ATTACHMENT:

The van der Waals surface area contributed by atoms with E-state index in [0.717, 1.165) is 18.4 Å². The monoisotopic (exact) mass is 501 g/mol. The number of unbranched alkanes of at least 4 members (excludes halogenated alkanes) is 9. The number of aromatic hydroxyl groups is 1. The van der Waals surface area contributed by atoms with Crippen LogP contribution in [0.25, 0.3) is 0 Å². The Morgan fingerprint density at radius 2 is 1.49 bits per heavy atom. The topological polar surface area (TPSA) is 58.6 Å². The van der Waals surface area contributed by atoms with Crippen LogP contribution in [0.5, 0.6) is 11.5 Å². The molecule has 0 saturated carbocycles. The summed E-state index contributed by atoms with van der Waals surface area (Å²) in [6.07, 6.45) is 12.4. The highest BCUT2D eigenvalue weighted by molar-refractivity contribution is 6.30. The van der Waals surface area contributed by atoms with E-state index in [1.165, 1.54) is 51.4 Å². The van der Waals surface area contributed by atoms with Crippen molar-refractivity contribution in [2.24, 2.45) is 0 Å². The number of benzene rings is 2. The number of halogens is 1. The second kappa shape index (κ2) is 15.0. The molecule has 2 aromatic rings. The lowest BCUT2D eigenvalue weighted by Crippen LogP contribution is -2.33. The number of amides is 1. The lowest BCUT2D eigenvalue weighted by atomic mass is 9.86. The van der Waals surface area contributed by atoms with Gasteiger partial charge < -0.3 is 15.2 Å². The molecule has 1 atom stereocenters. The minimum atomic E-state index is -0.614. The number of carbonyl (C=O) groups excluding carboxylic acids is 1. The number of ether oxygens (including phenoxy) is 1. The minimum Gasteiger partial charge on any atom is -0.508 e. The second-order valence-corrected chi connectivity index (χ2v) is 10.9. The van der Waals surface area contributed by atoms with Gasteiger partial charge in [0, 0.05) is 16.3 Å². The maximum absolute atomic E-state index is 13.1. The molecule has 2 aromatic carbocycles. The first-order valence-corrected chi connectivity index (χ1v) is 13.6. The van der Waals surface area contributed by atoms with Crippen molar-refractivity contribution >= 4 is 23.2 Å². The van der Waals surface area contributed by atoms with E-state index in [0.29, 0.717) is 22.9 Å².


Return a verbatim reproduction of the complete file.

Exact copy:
The van der Waals surface area contributed by atoms with E-state index in [0.717, 1.165) is 18.4 Å². The monoisotopic (exact) mass is 501 g/mol. The number of unbranched alkanes of at least 4 members (excludes halogenated alkanes) is 9. The number of aromatic hydroxyl groups is 1. The van der Waals surface area contributed by atoms with Crippen LogP contribution in [0.25, 0.3) is 0 Å². The Morgan fingerprint density at radius 2 is 1.49 bits per heavy atom. The topological polar surface area (TPSA) is 58.6 Å². The van der Waals surface area contributed by atoms with Crippen LogP contribution in [0.5, 0.6) is 11.5 Å². The molecule has 0 saturated carbocycles. The summed E-state index contributed by atoms with van der Waals surface area (Å²) in [6.07, 6.45) is 12.4. The highest BCUT2D eigenvalue weighted by molar-refractivity contribution is 6.30. The van der Waals surface area contributed by atoms with E-state index in [1.165, 1.54) is 51.4 Å². The van der Waals surface area contributed by atoms with Crippen molar-refractivity contribution in [2.24, 2.45) is 0 Å². The number of benzene rings is 2. The number of halogens is 1. The second kappa shape index (κ2) is 15.0. The molecule has 2 aromatic rings. The lowest BCUT2D eigenvalue weighted by Crippen LogP contribution is -2.33. The number of amides is 1. The lowest BCUT2D eigenvalue weighted by atomic mass is 9.86. The van der Waals surface area contributed by atoms with Gasteiger partial charge < -0.3 is 15.2 Å². The molecule has 1 atom stereocenters. The minimum atomic E-state index is -0.614. The number of carbonyl (C=O) groups excluding carboxylic acids is 1. The number of ether oxygens (including phenoxy) is 1. The minimum Gasteiger partial charge on any atom is -0.508 e. The second-order valence-corrected chi connectivity index (χ2v) is 10.9. The van der Waals surface area contributed by atoms with Gasteiger partial charge in [0, 0.05) is 16.3 Å². The maximum absolute atomic E-state index is 13.1. The molecule has 2 aromatic carbocycles. The first-order valence-corrected chi connectivity index (χ1v) is 13.6. The van der Waals surface area contributed by atoms with Crippen molar-refractivity contribution >= 4 is 23.2 Å². The van der Waals surface area contributed by atoms with E-state index in [0.29, 0.717) is 22.9 Å².